When we talk about trade deals of different kinds and the values that can be represented in them, here is an example of a trade deal that we should not need to approve just because it concerns trade. Let us face it, multinational corporations have negotiated with themselves, because they are advising all of the various governments involved in these negotiations. These are not negotiations in which union leaders and people represent the interests of the environment and ordinary Canadians. They are largely negotiations with government representatives and representatives of multinational corporations meeting behind closed doors and coming up with rules. Then, when they come out of that negotiating room, we are told that either we agree with trade or we do not, and that this particular set of rules that has been negotiated behind closed doors represents the best possible scenario for ordinary Canadians. That is a laughable claim. They never provide any evidence to back up that claim and we are supposed to just take it on faith. When we look at agreements like this, it is not clear what the public policy goal is.

Consider CETA, for instance. This agreement, we know, because it has been confirmed by a number of independent studies, will raise the cost of pharmaceutical drugs in a country that already has among the highest such costs. We need to go from where we are right now with respect to the costs of drugs and to find ways to bring those down, and we know that CETA would move us in the wrong direction. What gain would we be making that would offset that loss, unless the public policy goal, perversely, of the government is to fatten the wallets of international pharma?

I do not think that is a defensible public policy goal. However, if that is the goal of the government, let it say so; and if it is not, let it tell us what we are getting out of this deal that counteracts that effect on Canadians. If everyday Canadians are made to pay more for their pharmaceutical drugs, that is a tangible cost, and what tangible benefit can they expect to see in return?

There are lots of other ways we could pursue other public policy goals within the context of these kinds of trade agreements. For instance, we could say that because we want green public transportation in Canada and with our trading partners, whether they be in Europe, the United States of America, or wherever else, we want a firm commitment, with timelines and penalties if these goals are not met, to work toward a common charger for electric vehicles. That would be a legitimate thing to do. Certainly, if a trade deal like CETA can pronounce on the minuscule details of municipal procurement, we could certainly reach a deal that would bring its member parties together to pursue a common charging standard that would allow that industry to reach economies of scale, increase production, whether in Canada or the other member countries, and begin greening public transportation in those various areas.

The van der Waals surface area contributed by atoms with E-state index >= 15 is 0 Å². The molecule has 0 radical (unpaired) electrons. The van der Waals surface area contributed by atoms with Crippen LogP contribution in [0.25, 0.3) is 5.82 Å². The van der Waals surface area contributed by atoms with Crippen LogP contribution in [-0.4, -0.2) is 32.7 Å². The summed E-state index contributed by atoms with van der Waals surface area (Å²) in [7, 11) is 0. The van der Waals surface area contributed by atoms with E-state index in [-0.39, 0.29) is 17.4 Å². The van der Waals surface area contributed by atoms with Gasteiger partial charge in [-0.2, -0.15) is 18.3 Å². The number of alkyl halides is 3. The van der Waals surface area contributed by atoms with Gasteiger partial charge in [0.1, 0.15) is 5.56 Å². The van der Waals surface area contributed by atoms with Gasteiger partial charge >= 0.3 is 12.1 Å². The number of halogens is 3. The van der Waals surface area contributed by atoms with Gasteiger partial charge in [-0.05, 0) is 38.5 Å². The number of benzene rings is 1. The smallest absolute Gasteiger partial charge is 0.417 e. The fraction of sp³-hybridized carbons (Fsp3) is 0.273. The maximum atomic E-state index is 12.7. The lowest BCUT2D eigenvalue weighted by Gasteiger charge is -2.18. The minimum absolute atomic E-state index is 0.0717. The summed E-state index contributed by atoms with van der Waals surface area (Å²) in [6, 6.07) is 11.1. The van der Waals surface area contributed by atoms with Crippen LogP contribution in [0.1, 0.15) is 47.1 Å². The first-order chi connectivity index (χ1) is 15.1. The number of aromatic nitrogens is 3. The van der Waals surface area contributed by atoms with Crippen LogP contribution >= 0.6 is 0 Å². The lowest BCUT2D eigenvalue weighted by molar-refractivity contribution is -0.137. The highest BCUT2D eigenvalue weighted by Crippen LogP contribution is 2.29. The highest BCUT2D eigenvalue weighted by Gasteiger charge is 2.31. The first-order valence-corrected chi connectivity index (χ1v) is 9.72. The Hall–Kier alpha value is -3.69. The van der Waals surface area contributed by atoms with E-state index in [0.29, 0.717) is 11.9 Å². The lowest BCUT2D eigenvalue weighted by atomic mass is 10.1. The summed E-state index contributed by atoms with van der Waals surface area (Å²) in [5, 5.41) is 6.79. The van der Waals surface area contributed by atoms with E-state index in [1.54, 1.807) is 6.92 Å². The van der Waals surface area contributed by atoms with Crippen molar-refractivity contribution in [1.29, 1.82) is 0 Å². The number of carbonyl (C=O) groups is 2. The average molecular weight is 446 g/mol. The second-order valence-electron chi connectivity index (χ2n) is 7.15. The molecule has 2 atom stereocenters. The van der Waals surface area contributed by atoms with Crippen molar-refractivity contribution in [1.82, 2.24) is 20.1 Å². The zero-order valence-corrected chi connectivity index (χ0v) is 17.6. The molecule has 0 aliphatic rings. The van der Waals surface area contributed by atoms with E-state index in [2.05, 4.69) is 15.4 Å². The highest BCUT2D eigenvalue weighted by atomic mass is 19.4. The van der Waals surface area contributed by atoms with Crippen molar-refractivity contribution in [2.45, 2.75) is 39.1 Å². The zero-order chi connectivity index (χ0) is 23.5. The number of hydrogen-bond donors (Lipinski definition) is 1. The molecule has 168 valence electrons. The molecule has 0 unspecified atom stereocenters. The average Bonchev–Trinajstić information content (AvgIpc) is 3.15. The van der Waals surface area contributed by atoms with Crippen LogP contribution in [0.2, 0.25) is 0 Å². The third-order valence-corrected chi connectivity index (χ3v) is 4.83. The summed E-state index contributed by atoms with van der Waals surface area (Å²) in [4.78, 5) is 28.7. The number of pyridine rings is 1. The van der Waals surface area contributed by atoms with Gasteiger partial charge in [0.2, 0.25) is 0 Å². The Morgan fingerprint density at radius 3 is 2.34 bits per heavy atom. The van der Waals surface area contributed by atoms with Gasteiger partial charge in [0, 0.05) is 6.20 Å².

However, we never hear about that because we do not actually get into a debate about what the public policy goals of a trade deal are. Rather, we are just told that this will create massive wealth, that it will be great for everyone, and that everyone is going to get a job after we pass this.

The evidence does not support that at all if we look at the historical record of what has happened in the Canadian manufacturing sector since the late 1980s and early 1990s when we began signing these kinds of agreements. No further evidence has been provided. When we look at the historical track record, I would argue it is not particularly good, and we are not given any contrary evidence.

We might also say that when it comes to labour mobility, for instance, these agreements tend to have lots of provisions on how companies can bring in their own workers from wherever to perform work here in Canada that ought to be performed first and foremost by Canadians who are looking for this kind of work. That is not the right way to go about this in these provisions, but we do know that there are labour mobility challenges. For instance, trade unions who have hiring halls have people here who are out of work and there are places with labour demand in the United States, and those people cannot get that work because in order to be authorized to do the work, they first need an employer and a visa. However, because there is an agreement in which the employers go to the hiring hall to fill their labour demands, the workers needs to be cleared to work at the hall first, but until they are cleared at the hall they do not have an employer so they cannot apply for the visa and cannot be cleared at the hall until they have a visa. That is a legitimate labour mobility issue.